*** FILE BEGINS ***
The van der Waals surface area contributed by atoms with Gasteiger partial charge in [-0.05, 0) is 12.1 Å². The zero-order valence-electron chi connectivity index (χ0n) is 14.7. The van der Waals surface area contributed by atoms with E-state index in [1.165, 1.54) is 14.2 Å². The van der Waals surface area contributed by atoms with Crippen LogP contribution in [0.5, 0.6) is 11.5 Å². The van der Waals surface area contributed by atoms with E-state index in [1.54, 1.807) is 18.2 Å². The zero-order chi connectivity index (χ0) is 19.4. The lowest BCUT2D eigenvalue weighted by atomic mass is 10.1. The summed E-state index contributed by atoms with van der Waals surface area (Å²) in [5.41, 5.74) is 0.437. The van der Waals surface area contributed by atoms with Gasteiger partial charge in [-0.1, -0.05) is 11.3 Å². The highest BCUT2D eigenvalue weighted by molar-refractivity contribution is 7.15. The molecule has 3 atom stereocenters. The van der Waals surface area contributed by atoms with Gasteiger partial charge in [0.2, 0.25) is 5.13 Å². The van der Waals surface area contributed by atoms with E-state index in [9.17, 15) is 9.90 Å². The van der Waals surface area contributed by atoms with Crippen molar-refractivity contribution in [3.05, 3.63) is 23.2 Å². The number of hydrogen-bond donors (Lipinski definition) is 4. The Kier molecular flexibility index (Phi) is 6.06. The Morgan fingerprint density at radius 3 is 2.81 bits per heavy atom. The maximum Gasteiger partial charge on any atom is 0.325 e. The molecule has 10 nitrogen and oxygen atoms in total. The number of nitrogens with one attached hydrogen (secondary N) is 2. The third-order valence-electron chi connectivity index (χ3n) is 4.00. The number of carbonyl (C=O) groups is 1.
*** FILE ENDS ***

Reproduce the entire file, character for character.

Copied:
The van der Waals surface area contributed by atoms with Gasteiger partial charge in [-0.05, 0) is 12.1 Å². The zero-order valence-electron chi connectivity index (χ0n) is 14.7. The van der Waals surface area contributed by atoms with E-state index in [1.165, 1.54) is 14.2 Å². The van der Waals surface area contributed by atoms with Crippen LogP contribution in [0.5, 0.6) is 11.5 Å². The van der Waals surface area contributed by atoms with E-state index in [1.54, 1.807) is 18.2 Å². The zero-order chi connectivity index (χ0) is 19.4. The lowest BCUT2D eigenvalue weighted by atomic mass is 10.1. The summed E-state index contributed by atoms with van der Waals surface area (Å²) in [5.41, 5.74) is 0.437. The van der Waals surface area contributed by atoms with Gasteiger partial charge in [-0.1, -0.05) is 11.3 Å². The highest BCUT2D eigenvalue weighted by molar-refractivity contribution is 7.15. The molecule has 3 atom stereocenters. The van der Waals surface area contributed by atoms with Gasteiger partial charge in [0.2, 0.25) is 5.13 Å². The van der Waals surface area contributed by atoms with E-state index in [9.17, 15) is 9.90 Å². The van der Waals surface area contributed by atoms with Crippen molar-refractivity contribution in [3.05, 3.63) is 23.2 Å². The number of hydrogen-bond donors (Lipinski definition) is 4. The Kier molecular flexibility index (Phi) is 6.06. The Morgan fingerprint density at radius 3 is 2.81 bits per heavy atom. The maximum Gasteiger partial charge on any atom is 0.325 e. The molecule has 10 nitrogen and oxygen atoms in total. The number of nitrogens with one attached hydrogen (secondary N) is 2. The third-order valence-electron chi connectivity index (χ3n) is 4.00. The number of carbonyl (C=O) groups is 1.